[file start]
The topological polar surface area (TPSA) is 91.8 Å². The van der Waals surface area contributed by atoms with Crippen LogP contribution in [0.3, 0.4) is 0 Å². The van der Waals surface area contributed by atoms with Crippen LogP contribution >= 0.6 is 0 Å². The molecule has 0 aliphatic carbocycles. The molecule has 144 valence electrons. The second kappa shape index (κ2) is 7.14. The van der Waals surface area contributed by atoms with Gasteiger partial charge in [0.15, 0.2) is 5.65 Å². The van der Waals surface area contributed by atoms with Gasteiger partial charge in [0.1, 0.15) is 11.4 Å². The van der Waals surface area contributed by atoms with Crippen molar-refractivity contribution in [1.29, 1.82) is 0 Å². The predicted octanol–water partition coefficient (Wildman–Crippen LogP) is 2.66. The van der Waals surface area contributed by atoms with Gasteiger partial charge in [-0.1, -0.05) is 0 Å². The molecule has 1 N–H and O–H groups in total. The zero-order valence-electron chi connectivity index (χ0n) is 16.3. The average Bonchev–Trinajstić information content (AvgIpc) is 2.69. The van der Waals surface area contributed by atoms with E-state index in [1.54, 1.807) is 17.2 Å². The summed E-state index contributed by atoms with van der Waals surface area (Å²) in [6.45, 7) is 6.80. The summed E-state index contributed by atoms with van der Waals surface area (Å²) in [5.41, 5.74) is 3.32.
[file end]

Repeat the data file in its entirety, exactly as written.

The topological polar surface area (TPSA) is 91.8 Å². The van der Waals surface area contributed by atoms with Crippen LogP contribution in [0.3, 0.4) is 0 Å². The van der Waals surface area contributed by atoms with Crippen LogP contribution >= 0.6 is 0 Å². The molecule has 0 aliphatic carbocycles. The molecule has 144 valence electrons. The second kappa shape index (κ2) is 7.14. The van der Waals surface area contributed by atoms with Gasteiger partial charge in [0.15, 0.2) is 5.65 Å². The van der Waals surface area contributed by atoms with Gasteiger partial charge in [0.1, 0.15) is 11.4 Å². The van der Waals surface area contributed by atoms with Crippen molar-refractivity contribution in [1.29, 1.82) is 0 Å². The predicted octanol–water partition coefficient (Wildman–Crippen LogP) is 2.66. The van der Waals surface area contributed by atoms with Gasteiger partial charge in [-0.1, -0.05) is 0 Å². The molecule has 1 N–H and O–H groups in total. The zero-order valence-electron chi connectivity index (χ0n) is 16.3. The average Bonchev–Trinajstić information content (AvgIpc) is 2.69. The van der Waals surface area contributed by atoms with E-state index in [1.54, 1.807) is 17.2 Å². The summed E-state index contributed by atoms with van der Waals surface area (Å²) in [6.45, 7) is 6.80. The summed E-state index contributed by atoms with van der Waals surface area (Å²) in [5.41, 5.74) is 3.32.